What engineers must do is analyze and find the biggest, worst case forces that will shear, twist and bend, such as bend up, down, forward, and rearward, ALL the various parts of the structure. They must investigate what the loads are at all the various aircraft weights, centers of gravity, at high and low speeds. At each of these points on the envelope the engineers must determine the loads associated with certain aspects, such as gear up/down, the flaps up/down, and every possible combination of the configurations.

The critical design loads and the critical conditions are the highest load for each and every combination of points on the envelope and each condition. There are literally hundreds of combinations of points and configurations on the flight envelope to evaluate and investigate.

For example, the critical condition for wing spanwise bending — imagine pulling straight up on the tips of the wings and holding fixed where the wing attaches to the fuselage — is at a heavy weight in the cabin when there is little fuel in the wings and the aircraft is at the maximum prescribed gust load. At the point, the wing is lifting up, and the gust is pushing the aircraft down so the wing bending is the highest in this condition.

From there, aircraft analysis of the actual physical structure ensures the static strength is sufficient in every possible operating point the aircraft could see in service. The critical loads are then called the “design limit” loads. In general, the FAA requires static-testing of the structure and that a minimum load of 1.5 times the design limit load (the ultimate load) be applied. While the structure may flex, it can show no failure, not even a crack, or any evidence of permanent deformation; this would indicate the structure entered a critical area in its material property limits. While all of this is happening, there are ongoing detail design changes to the physical structure. Robust and disciplined configuration management is absolutely critical at this stage.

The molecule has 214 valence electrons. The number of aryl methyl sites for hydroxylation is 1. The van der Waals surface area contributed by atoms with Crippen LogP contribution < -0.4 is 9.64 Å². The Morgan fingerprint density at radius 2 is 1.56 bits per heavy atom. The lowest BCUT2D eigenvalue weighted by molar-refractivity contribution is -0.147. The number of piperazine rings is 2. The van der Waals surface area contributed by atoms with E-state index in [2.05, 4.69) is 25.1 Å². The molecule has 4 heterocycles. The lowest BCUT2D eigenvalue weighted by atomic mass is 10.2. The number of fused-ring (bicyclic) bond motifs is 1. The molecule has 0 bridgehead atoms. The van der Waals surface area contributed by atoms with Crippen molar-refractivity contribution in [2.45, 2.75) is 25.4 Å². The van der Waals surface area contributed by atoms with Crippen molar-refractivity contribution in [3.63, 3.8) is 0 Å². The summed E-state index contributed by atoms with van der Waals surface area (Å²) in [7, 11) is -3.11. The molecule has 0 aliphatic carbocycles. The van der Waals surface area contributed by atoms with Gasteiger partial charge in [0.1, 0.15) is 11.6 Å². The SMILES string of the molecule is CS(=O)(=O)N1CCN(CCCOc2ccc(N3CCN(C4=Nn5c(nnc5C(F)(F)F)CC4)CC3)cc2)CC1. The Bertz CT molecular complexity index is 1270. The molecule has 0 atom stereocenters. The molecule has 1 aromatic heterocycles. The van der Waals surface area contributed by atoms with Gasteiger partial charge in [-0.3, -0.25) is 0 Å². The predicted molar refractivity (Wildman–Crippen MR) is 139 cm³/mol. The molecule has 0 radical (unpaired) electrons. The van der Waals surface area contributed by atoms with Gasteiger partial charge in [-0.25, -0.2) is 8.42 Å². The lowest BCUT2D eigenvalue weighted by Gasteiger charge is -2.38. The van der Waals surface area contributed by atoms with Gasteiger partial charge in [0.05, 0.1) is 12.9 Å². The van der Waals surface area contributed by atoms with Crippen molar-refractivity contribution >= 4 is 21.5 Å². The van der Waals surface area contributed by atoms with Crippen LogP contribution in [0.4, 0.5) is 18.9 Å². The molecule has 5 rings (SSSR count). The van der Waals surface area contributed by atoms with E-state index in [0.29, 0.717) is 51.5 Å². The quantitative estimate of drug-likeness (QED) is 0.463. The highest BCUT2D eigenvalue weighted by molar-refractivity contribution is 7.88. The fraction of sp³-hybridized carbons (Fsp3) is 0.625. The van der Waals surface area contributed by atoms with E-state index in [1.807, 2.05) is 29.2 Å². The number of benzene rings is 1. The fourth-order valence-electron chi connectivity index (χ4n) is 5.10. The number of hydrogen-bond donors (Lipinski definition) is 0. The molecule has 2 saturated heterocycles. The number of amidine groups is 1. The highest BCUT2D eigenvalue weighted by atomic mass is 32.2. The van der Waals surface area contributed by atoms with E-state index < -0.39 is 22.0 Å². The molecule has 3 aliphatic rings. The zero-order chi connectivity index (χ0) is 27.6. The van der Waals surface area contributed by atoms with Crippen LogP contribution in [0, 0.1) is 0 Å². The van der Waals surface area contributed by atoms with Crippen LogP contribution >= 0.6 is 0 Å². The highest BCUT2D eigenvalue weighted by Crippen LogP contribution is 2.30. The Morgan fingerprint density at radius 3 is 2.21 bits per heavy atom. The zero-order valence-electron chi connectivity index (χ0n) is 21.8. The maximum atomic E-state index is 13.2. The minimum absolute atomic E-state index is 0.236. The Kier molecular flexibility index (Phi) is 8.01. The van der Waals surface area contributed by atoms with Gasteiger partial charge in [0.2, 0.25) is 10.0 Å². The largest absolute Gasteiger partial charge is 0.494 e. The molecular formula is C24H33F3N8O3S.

About the authors

Dave Chan is a technical account manager supporting the aerospace, defense and federal business for Siemens PLM Software. His career with Siemens PLM Software started in 1996, and he has driven customer success with the adoption of digitalization and digital engineering solutions for numerous commercial and federal customers. Dave has been in the engineering software business for more than 22 years. He has a bachelor’s degree in industrial engineering from Lehigh University.

John Cunneen is a business development consultant for Siemens PLM Software’s Aerospace, Defense, Federal, and Marine division. He leads efforts to uncover, develop, and respond to industry and government requirements pertaining to all aspects of product and system lifecycle management and provides thought leadership to customers. John has been an avid general aviation pilot since 1987, earned a Bachelor of Science in aerospace engineering from Arizona State University in 1989, and has been a key part of Siemens PLM Software since 1999.